Interestlingly, only one time has someone I was interested in declined to go out with me after the initial phone call. In that case, she decided I was an alcoholic because I have a beer with dinner. I changed her mind, and we dated for 4 months!

  2. bookyone Avatar

    Hi DG,

    Interesting article. I have never DQd anyone for a date based on a phone call, as I myself have a tendency to ramble on and on while talking on the phone and, without visual cues, I often have difficulty knowing when to stop talking, especially when I get a bad case of the nerves, as I usually do when talking with someone new. I also have the unfortunate tendency to pick controversial subjects for phone and in person discussions, as I want to find out upfront if I have the same values and beliefs as the other person, otherwise it’s a waste of time for both of us to be spending time together.

    Plus, to be perfectly honest, at my age and with my well below average exterior, I really can’t afford to be picky. Maybe most guys out there aren’t perfect, but then again, neither am I. I don’t have a long list of criteria for my Mr. Right, just that he be caring and sensitive with a good sense of humor and normal intelligence and that’s about it. IMHO it’s sad that it’s so hard to find these few important qualities in single men nowadays. I didn’t and still don’t think this is a lot to ask for in a prospective partner, but maybe I’m deluding myself yet again. What do you think?

    Best wishes from bookyone 🙂

  3. Mary Avatar


    Love your blog! I stumbled upon it here as I’m waiting for my divorce to be final and I ponder re-entering the dating scene after more than 20 years. This forum is helping me to think about how much has changed before I venture out again. Thanks!

    If you had been the one telling the date “Call me when you have a few minutes” and the other person had no intention of calling you, would you rather he (kindly, of course) tell you so, and why? Or do you think most people are maybe too vulnerable to consider (whether they choose to take it to heart or not) hearing how they are perceived by someone they just met? Bottom line: you’re usually not saying they’re a bad person, just that they’re not right for YOU. And it saves the person time second-guessing themselves and trying to figure out someone they’ll likely never speak to again.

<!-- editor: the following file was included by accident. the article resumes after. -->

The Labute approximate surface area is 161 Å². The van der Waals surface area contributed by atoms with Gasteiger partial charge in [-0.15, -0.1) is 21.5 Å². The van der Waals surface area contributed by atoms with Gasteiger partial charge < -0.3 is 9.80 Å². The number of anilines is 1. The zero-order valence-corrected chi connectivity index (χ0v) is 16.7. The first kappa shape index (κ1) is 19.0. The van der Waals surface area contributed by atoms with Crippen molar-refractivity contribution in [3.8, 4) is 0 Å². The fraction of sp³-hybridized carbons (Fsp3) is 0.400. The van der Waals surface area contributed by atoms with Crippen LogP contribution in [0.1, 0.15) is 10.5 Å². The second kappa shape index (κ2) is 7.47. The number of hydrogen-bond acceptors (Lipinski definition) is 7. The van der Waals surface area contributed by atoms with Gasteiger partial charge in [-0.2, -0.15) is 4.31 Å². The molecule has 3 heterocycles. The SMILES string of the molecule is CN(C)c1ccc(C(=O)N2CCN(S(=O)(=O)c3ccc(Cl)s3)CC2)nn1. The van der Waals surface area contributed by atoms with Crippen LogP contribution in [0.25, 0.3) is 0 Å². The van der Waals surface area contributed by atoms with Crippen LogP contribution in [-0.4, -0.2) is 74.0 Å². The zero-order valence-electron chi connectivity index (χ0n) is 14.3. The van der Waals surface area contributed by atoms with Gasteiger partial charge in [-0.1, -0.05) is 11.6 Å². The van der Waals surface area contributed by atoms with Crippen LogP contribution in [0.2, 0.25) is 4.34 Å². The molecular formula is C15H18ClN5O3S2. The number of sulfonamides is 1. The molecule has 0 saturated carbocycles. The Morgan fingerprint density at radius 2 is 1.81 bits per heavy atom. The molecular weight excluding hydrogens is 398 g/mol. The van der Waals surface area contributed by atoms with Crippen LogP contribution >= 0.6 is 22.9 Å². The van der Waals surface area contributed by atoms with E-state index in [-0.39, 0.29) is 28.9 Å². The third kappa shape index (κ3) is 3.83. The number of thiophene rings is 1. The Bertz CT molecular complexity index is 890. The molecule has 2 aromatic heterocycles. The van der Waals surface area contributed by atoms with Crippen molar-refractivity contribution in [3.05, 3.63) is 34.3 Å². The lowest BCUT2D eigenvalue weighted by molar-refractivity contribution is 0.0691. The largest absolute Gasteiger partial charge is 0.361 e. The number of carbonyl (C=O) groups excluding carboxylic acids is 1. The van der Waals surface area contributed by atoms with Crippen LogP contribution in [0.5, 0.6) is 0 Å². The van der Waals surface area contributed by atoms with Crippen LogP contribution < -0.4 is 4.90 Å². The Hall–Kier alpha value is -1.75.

The closest I can relate to this so far is job interviews (more of an equal footing than an audition, in my experience). I’ve turned a couple of jobs down over the years, even taking the initiative to end one politely when it became clear the job wasn’t what they advertised and not what I was looking for — and telling them so, no hard feelings. OTOH, I’ve been turned down for several, or never been called, and usually never known why. Even when I asked, I rarely got an answer that felt genuine or constructive. People don’t want to be the bad guy, but sometimes knowing how you come across to other people is so helpful!

    You’ve certainly got me pondering what my deal-breakers might be, but sounds like passing on the psych prof was a no-brainer! Congrats on dodging that bullet!

  4. Rachel Sarah Avatar

    Great post! I know what you mean…. But if you don’t click on the phone, how do you call things off on the phone?

    Even after a failed phone audition, I’ve “gone through with it” — the date. The phone conversation was awkward but I didn’t know how to break up even before meeting… Any tips?
    Rachel @